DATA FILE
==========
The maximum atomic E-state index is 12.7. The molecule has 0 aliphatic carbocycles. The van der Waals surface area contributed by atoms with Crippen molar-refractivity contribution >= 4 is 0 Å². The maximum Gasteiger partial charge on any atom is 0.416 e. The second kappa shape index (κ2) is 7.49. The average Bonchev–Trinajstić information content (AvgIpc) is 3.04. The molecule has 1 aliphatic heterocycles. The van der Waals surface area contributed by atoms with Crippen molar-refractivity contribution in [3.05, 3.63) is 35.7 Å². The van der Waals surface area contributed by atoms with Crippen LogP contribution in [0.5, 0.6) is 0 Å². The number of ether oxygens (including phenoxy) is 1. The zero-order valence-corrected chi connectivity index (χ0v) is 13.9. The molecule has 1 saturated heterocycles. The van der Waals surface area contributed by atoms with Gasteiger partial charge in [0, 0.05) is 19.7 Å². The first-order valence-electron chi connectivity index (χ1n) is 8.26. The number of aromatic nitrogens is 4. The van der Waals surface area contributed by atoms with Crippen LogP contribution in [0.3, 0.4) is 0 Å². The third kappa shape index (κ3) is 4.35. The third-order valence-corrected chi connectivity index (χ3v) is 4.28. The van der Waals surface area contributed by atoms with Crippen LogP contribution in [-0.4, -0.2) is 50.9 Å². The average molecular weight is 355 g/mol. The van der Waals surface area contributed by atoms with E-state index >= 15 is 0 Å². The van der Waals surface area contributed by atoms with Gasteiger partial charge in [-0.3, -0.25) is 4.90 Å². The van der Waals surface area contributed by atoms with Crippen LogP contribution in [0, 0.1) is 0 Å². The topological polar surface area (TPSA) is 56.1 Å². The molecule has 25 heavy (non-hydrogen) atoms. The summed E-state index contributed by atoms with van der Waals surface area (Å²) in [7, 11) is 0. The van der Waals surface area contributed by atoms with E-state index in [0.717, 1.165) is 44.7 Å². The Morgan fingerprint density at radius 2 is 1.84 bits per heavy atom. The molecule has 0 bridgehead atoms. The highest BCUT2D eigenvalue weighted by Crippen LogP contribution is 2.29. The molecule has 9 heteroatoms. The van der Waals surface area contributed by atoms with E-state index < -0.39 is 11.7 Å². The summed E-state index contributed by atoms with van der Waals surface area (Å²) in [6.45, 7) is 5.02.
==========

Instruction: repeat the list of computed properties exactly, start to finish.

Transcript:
The maximum atomic E-state index is 12.7. The molecule has 0 aliphatic carbocycles. The van der Waals surface area contributed by atoms with Crippen molar-refractivity contribution >= 4 is 0 Å². The maximum Gasteiger partial charge on any atom is 0.416 e. The second kappa shape index (κ2) is 7.49. The average Bonchev–Trinajstić information content (AvgIpc) is 3.04. The molecule has 1 aliphatic heterocycles. The van der Waals surface area contributed by atoms with Crippen molar-refractivity contribution in [3.05, 3.63) is 35.7 Å². The van der Waals surface area contributed by atoms with Crippen LogP contribution in [0.5, 0.6) is 0 Å². The number of ether oxygens (including phenoxy) is 1. The zero-order valence-corrected chi connectivity index (χ0v) is 13.9. The molecule has 1 saturated heterocycles. The van der Waals surface area contributed by atoms with Gasteiger partial charge in [0, 0.05) is 19.7 Å². The first-order valence-electron chi connectivity index (χ1n) is 8.26. The number of aromatic nitrogens is 4. The van der Waals surface area contributed by atoms with Crippen LogP contribution in [0.3, 0.4) is 0 Å². The third kappa shape index (κ3) is 4.35. The third-order valence-corrected chi connectivity index (χ3v) is 4.28. The van der Waals surface area contributed by atoms with Crippen LogP contribution in [-0.4, -0.2) is 50.9 Å². The average molecular weight is 355 g/mol. The van der Waals surface area contributed by atoms with E-state index >= 15 is 0 Å². The van der Waals surface area contributed by atoms with Gasteiger partial charge in [-0.3, -0.25) is 4.90 Å². The van der Waals surface area contributed by atoms with Crippen LogP contribution in [0, 0.1) is 0 Å². The topological polar surface area (TPSA) is 56.1 Å². The molecule has 25 heavy (non-hydrogen) atoms. The summed E-state index contributed by atoms with van der Waals surface area (Å²) in [7, 11) is 0. The van der Waals surface area contributed by atoms with E-state index in [0.717, 1.165) is 44.7 Å². The Morgan fingerprint density at radius 2 is 1.84 bits per heavy atom. The molecule has 0 bridgehead atoms. The highest BCUT2D eigenvalue weighted by Crippen LogP contribution is 2.29. The molecule has 9 heteroatoms. The van der Waals surface area contributed by atoms with E-state index < -0.39 is 11.7 Å². The summed E-state index contributed by atoms with van der Waals surface area (Å²) in [6.45, 7) is 5.02.